Have you (got) any relatives? = Old usage? Do you have any relatives?

Whyme

Member
Hungarian
Hi,

I'd like to know whether using only have or had in questions (expressing possession) is old fashioned/old use of English/literary language but correct. E.g. these sentences come from a 1983 novel: "Had he any relatives? Had he even a Christian name?" Did the author say these instead of Did he have.. because he's a writer and that's the accepted literary usage no matter he wrote that novel in 83? And what about the 'Had he got..' form? Is that old fashioned..?
 
  • panjandrum

    Lapsed Moderator
    English-Ireland (top end)
    Had he any relatives?
    Did he have any relatives?
    Had he got any relatives?

    The first two sound natural to me, with no sense of either being literary or otherwise exceptional.

    The third may well be used by those who use have got (it's used in parts of the UK, for example).
    Please have a look at the many threads discussing have versus have got.
    You'll find them by clicking on have got.
     

    xqby

    Senior Member
    English (U.S.)
    I think that it's indeed somewhat old, but immediately understandable. I wouldn't phrase the sentence without "did" unless there were some specific effect I could achieve by omitting it.

    "Had he got any relatives?" sounds Britishy to me, so I won't comment other than to say that it doesn't sound right in AE.
     

    Cypherpunk

    Senior Member
    US, English
    I believe these are more common with BE. They sound odd to a speaker of AE, old-fashioned and preoccupied with being 'proper'.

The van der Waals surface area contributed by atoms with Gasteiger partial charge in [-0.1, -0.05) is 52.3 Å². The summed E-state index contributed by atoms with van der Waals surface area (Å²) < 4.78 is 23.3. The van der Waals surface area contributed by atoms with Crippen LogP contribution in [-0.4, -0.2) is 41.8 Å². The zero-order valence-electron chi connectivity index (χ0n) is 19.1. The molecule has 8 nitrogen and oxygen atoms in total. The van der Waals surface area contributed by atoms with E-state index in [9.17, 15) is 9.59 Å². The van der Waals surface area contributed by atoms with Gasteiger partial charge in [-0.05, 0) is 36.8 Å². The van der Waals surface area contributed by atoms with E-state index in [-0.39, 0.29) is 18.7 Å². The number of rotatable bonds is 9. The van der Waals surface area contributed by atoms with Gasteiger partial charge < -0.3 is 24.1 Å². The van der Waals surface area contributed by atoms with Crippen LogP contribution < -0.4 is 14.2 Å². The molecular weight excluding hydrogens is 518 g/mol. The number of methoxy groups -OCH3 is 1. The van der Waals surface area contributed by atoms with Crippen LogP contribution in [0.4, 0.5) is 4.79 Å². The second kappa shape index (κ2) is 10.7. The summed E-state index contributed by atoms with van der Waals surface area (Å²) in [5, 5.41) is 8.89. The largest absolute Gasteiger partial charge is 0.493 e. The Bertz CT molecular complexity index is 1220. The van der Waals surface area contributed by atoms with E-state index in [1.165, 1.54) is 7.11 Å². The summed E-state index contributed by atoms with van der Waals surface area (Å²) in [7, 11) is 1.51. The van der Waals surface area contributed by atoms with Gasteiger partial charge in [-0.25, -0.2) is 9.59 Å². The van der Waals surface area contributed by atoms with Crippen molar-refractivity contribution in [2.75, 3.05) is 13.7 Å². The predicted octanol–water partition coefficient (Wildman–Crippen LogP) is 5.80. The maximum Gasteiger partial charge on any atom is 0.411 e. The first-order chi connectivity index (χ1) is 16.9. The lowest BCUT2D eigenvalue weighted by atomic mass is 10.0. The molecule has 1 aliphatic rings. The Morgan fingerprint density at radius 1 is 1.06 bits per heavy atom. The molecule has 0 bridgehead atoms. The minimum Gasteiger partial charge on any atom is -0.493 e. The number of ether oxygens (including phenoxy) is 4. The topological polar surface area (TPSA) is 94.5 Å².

Edit: And I agree with Panj that #3 sounds odd. It sounds as though he went and got a family, somewhere.
     
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    Whyme

    Member
    Hungarian
    Ok, thanks to all. So mostly BE, not really a question of old/modern use. Panjandrum, I did first look at the threads discussing have + have got but I know all about BE+AE uses and couldn't find anything about them being old/modern uses :( = the answer to my question.
     

    Loob

    Senior Member
    English UK
    I think there is some regional variation on this within BrE.

    I don't think I would ever naturally say "Had he any relatives?" and I would feel I sounded stilted and old-fashioned if I tried to do so. The most natural version, for me, is the "Did he have ..." one, though I expect - being a "got" user - that I sometimes say "Had he got ... ?"

    I'm from the south of England.
     

    Whyme

    Member
    Hungarian